Although borderline personality disorder may lead to bursts of extreme anger, this does not completely explain how or why Wuornos came to commit the heinous crimes that she did. She began prostituting in her early teens, and the film portrays a brutal rape scene, taking place in her early thirties, in which she is attacked by one of her johns. This marks the beginning of the end as she, in self-defense, kills her rapist. It is plausible enough to believe that self-defense led her to kill. However, the same does not hold true for the five or six other murders that she committed. Is it possible to believe that one day she just snapped? Viewing the situation from the film's point of view, it is. Women who have been sexually assaulted most likely develop post-traumatic stress disorder (5), symptoms of which may include flashbacks, emotional numbness and sporadic and spontaneous occurrences of anger (5),(6). "Monster" shows Lee having a flashback to her rape during her second murder. Individuals with PTSD tend to have relatively low levels of cortisol, a stress hormone that regulates the release of norepinephrine, which, as was stated previously, controls emotional responses and tends to be higher in people suffering from PTSD. It is activated by the presence of stress, and it triggers the hippocampus to store the stressful input in long-term memory (1),(6). This is believed to explain why greatly emotional events can be recalled so vividly. More dangerous, however, can be highly traumatizing events, in which malfunctions may occur to the extent that memories are formed more strongly than normal, leading to flashbacks or other visual recollections (6). As she continues to murder and rob various men, she seems to do so with an air of stoicism. Supposing she was suffering from PTSD, such emotional numbness can be explained through the increased presence of hormones linked to stress, such as natural opiates. The levels of these opiates produced in PTSD individuals tend to be abnormal and have the effect of disguise pain, but for longer periods of time than would normally occur (6).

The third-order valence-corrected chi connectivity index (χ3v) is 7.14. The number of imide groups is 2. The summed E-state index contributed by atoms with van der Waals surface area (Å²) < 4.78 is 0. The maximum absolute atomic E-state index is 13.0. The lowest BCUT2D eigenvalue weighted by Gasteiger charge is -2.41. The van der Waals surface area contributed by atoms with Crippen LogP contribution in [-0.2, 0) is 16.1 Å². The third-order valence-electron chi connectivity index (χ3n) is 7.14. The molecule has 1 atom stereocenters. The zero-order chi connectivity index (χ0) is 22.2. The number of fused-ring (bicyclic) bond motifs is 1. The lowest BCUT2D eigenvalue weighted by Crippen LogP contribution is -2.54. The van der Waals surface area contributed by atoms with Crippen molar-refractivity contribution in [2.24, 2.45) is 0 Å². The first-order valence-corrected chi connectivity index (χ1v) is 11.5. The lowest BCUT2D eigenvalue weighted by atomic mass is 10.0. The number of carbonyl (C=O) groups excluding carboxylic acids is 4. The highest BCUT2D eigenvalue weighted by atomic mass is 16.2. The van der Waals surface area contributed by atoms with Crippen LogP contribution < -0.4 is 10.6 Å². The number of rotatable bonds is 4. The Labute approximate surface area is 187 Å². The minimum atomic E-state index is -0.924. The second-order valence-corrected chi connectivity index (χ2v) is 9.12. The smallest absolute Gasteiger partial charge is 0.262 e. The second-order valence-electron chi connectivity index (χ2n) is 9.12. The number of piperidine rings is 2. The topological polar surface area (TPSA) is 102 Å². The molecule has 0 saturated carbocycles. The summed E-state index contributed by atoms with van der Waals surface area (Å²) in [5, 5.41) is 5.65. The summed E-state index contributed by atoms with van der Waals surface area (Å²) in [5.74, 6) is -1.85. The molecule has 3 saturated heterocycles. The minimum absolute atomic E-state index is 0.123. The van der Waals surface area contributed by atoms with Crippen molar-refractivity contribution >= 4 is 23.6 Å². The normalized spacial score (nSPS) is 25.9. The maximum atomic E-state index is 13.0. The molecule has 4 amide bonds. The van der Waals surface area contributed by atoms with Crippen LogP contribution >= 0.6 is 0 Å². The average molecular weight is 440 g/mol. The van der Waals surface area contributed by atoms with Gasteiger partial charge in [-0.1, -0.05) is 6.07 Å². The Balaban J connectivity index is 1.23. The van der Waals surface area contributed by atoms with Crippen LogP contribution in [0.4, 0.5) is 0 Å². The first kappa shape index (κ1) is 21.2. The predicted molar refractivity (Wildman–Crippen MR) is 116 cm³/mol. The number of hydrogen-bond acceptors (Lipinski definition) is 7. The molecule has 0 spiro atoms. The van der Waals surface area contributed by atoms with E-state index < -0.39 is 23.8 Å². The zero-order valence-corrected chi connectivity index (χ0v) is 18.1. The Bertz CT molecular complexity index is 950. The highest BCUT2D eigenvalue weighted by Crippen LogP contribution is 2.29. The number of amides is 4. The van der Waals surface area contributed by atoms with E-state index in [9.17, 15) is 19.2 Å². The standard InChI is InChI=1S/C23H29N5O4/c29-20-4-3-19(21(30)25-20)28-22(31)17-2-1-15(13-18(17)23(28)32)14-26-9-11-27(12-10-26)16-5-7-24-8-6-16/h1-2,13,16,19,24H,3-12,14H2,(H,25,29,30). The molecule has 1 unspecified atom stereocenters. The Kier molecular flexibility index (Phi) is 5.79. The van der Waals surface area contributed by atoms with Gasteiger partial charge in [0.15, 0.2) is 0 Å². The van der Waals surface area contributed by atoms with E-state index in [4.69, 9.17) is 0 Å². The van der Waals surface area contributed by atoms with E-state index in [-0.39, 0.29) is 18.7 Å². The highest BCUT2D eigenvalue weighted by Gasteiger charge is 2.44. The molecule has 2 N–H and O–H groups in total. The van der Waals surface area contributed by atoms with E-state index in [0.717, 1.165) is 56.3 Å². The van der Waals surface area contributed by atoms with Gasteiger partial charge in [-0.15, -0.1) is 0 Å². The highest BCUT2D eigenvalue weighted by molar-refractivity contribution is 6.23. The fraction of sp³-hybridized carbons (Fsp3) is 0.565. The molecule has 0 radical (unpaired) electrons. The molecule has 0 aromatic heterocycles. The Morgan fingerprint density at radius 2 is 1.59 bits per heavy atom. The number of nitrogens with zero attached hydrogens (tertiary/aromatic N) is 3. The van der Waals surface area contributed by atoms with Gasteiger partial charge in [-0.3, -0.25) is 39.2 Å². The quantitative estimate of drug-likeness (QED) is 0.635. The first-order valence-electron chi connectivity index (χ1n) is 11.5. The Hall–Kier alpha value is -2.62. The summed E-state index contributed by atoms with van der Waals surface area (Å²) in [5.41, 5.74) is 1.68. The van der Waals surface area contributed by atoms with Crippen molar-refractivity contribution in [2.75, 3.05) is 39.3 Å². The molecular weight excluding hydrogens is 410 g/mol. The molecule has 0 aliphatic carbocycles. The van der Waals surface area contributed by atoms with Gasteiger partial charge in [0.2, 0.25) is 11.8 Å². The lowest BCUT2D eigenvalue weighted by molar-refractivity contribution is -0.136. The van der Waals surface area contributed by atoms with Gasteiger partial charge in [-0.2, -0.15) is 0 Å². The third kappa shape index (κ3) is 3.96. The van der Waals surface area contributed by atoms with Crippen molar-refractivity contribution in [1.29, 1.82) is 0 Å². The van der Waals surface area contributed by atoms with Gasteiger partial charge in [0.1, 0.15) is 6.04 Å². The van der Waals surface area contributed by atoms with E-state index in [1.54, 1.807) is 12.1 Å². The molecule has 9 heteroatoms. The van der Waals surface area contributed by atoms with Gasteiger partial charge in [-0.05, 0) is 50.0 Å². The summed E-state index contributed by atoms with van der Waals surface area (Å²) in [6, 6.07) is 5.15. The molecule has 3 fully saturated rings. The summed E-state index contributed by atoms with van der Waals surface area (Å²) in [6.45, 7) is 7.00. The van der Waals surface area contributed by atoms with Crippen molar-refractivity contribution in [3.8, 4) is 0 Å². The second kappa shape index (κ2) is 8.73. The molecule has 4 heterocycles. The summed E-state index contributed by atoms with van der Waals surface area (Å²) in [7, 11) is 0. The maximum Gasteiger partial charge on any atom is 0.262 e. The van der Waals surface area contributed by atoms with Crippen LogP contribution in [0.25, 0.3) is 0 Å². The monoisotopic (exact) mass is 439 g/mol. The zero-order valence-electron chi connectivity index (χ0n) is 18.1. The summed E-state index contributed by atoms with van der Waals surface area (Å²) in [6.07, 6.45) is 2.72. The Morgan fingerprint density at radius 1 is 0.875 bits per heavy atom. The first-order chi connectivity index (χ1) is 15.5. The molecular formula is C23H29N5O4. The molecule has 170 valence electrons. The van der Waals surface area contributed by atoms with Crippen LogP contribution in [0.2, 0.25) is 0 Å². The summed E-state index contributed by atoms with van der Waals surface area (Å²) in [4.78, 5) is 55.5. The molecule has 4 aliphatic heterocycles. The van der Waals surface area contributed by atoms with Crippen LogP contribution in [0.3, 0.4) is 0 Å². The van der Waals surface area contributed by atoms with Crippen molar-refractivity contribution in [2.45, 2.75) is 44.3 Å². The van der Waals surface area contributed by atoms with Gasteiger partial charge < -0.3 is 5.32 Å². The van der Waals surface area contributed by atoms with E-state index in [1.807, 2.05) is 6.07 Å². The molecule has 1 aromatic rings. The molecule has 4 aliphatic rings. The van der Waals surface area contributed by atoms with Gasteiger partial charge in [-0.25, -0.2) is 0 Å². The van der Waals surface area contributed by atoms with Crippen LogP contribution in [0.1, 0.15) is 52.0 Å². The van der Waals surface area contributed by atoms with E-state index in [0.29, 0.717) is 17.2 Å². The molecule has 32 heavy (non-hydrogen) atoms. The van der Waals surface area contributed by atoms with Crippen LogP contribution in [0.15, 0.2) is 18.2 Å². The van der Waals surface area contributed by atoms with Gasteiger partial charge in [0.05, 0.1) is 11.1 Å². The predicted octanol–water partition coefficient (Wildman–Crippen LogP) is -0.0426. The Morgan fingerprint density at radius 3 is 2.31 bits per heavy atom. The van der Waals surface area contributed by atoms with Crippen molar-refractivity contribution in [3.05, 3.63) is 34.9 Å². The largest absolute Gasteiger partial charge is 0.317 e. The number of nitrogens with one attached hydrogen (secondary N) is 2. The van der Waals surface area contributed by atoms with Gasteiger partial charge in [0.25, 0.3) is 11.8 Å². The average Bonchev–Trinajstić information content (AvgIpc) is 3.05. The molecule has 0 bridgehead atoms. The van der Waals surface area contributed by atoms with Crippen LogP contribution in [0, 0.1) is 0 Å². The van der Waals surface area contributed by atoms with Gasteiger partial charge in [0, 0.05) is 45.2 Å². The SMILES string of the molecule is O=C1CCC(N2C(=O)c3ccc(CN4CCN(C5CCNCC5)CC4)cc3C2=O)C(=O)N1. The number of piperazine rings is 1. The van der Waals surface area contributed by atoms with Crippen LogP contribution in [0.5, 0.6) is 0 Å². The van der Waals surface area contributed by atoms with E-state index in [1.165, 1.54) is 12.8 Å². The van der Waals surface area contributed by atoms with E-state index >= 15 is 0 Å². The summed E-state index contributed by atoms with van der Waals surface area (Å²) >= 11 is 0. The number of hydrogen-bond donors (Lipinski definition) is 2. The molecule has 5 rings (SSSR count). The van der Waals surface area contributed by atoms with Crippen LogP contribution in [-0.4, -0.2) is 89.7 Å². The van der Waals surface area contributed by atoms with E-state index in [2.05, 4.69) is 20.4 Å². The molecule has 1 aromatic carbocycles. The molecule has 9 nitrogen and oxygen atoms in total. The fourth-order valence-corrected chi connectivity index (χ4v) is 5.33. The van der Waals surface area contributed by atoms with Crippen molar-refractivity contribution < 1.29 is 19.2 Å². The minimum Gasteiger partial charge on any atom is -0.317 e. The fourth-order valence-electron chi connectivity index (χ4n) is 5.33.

However, the portrayal of what happened on film and the perceptions of the police who interviewed her, the reporter who researched her life and the jury who condemned her to death (7),(3) lead to a different question regarding Lee's killing spree. What if she knew exactly what she was doing and planned each murder? Given her spotted record, it should come as no surprise that generally women convicted of homicide, in which the victim is someone other than a family member, usually have a pre-existing criminal record, and are considered to follow the male blueprint for criminal behavior (8). Given this information, we are forced to look at other biological factors that may have played a role in such a tragic expression of aggression. A possible explanation is the existence of abnormalities in the orbitofrontal cortex or in the amygdala, both of which have been cited to function abnormally in the brains of murderers and/or psychopaths (9),(10). The orbitofrontal cortex is part of the prefrontal cortex, which works to inhibit impulsivity (11) and has a role in the decision-making process. Individuals with noted anomalies in this area tend to have problems with controlling aggression (9) and the inability to correctly associate certain behaviors with being either good or bad. The amygdala, as mentioned above, regulates fear responses. Thus, a malfunctioning amygdala would most likely not produce the fearful and empathic responses (9) that would prevent a person from committing a crime such as murder and repeatedly so, thus causing aggression to be acted out without inhibition.